D. Political interference: Since toxic assets would be held by a bad bank, it may be prone to political interference, based on the ownership structure. Unless effective mechanisms are put in place to deal with the issue whereby ownership and management will have to be strictly independent of each other, this risk will remain.


Let's do a Reality Check. In theory, setting up a bad bank might appear easy, but the reality is different. An important issue to deal with is - who will provide the initial capital and working funds? the Government? Banks themselves? Specialized distressed funds? Or a combination of these? If combination, is there any conflict of interest among the stakeholders? The answer is difficult but not impossible. Capital could be brought in by the government, and working funds could be mobilized from the public for which the government would have to give assurance of the safety of public money.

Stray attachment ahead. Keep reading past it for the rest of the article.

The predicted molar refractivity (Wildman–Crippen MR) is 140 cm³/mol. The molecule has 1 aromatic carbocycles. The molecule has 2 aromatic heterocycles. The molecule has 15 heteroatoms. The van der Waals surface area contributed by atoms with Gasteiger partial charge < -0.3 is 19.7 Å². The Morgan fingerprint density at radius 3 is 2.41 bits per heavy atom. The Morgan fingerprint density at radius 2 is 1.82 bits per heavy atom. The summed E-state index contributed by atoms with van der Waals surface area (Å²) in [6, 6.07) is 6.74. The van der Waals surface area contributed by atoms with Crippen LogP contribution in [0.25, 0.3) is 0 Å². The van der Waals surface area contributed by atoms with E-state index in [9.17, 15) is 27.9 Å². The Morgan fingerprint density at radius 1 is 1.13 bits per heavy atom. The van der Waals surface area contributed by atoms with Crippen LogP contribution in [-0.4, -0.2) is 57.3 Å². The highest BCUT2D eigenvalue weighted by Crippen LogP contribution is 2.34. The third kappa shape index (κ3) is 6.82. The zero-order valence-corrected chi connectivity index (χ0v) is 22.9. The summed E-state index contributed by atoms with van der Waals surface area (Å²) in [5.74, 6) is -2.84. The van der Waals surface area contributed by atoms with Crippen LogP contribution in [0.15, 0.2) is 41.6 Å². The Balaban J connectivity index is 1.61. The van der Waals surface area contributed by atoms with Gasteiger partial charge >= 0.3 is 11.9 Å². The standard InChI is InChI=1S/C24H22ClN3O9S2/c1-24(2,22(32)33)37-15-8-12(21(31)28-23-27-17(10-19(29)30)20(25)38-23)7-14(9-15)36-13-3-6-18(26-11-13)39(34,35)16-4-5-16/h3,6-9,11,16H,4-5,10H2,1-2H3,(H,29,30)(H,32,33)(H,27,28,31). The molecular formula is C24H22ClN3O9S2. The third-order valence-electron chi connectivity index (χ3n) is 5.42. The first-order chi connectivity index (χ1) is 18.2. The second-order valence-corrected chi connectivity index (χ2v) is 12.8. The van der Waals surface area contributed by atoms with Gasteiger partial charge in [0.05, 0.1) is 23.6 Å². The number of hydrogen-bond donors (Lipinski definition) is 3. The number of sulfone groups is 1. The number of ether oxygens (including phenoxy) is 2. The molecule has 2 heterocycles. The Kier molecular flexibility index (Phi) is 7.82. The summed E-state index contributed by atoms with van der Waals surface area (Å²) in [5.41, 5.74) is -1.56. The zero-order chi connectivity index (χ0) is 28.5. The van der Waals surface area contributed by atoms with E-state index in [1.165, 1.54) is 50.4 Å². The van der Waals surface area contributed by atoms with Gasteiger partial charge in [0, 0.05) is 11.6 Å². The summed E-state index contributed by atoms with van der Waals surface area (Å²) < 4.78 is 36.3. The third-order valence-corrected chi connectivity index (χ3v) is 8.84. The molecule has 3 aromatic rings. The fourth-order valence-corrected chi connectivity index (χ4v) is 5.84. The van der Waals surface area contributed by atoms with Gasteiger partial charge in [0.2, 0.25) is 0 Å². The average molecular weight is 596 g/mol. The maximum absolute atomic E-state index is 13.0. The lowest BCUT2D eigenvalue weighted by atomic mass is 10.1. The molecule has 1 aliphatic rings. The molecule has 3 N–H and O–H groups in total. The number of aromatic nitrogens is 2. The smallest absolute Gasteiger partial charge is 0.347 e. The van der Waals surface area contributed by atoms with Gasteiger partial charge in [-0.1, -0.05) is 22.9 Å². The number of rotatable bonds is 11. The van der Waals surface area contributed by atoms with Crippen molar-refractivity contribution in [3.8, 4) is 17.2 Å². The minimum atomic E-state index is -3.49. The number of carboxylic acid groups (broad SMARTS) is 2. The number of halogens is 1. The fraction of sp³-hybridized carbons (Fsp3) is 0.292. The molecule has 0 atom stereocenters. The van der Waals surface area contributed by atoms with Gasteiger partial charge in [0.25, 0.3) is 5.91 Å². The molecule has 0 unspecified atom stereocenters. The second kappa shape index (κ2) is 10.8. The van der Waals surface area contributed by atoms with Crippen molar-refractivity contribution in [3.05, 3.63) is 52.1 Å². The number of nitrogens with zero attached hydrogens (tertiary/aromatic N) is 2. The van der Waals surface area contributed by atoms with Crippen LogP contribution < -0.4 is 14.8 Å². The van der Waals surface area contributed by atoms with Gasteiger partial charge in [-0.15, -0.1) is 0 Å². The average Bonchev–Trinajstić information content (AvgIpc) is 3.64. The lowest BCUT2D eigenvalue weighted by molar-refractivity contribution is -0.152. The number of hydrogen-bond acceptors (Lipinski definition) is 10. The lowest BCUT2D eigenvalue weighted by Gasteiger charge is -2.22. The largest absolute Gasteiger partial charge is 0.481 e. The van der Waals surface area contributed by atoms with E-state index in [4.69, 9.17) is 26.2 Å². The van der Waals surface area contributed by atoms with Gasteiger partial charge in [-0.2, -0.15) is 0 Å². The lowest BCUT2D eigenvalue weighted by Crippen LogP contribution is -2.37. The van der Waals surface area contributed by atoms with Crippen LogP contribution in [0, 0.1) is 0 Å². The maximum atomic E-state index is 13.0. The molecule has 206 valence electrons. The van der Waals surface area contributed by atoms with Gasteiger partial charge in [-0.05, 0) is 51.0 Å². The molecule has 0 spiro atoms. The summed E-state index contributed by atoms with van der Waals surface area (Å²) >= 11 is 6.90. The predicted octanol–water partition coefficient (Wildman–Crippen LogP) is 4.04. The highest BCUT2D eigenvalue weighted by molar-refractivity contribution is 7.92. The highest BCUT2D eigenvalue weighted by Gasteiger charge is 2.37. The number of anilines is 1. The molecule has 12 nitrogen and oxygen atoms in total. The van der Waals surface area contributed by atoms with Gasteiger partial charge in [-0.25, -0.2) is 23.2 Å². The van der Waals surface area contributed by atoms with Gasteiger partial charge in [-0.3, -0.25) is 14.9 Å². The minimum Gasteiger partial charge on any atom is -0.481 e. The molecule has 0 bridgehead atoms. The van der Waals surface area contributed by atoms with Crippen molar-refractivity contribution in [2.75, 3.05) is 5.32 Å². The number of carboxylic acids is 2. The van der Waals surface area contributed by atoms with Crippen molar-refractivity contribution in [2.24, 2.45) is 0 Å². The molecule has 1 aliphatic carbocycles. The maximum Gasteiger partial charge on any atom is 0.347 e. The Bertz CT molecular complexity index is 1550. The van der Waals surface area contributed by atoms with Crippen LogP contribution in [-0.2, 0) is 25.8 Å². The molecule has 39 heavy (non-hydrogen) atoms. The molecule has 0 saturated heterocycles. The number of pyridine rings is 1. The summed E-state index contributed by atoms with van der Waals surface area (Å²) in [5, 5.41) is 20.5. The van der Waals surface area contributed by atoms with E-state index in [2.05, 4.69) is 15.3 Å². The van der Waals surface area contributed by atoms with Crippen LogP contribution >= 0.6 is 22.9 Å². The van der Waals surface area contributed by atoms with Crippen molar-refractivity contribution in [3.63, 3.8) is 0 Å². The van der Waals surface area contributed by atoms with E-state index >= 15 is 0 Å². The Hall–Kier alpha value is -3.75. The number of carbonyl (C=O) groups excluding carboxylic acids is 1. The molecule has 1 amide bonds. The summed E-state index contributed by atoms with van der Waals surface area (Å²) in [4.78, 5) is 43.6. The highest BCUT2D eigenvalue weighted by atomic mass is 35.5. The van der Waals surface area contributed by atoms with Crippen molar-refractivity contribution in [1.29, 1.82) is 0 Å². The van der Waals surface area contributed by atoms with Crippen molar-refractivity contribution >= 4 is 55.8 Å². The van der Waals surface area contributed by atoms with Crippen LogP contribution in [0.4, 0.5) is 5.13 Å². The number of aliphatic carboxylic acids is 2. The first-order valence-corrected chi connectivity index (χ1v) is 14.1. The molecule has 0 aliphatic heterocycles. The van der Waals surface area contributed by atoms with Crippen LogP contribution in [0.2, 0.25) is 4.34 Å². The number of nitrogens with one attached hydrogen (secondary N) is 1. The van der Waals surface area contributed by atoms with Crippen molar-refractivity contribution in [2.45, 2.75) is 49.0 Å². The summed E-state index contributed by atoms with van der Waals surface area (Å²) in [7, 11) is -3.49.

A major bone of contention between the lenders and the bad bank would be the valuation of bad assets. Then the question would be if the bad bank realizes less than the price paid to the bank, whether the selling bank would be held responsible to make good those losses. If the answer is yes, then the purpose is defeated. Therefore, once an asset is bought by the bad bank at a mutually agreed valuation, there should be no way that the selling bank is associated with the asset. The last potential barrier could be the selling bank demanding cash upfront for the value agreed upon. It may not accept consideration in the form of long-tenor illiquid security receipts as they might have no secondary market for trading.

Therefore, for the bad bank concept to reach the actualization stage, some of the key fundamental issues listed above would need to be addressed.

Having said this, the only long-term solution to prevent the public money from evaporating into thin air is for the banks themselves to adopt careful lending practices with stringent monitoring and recovery policies. But till the time this is in place, for the short term, a bad bank could be put to use to mop up the mess created by banks.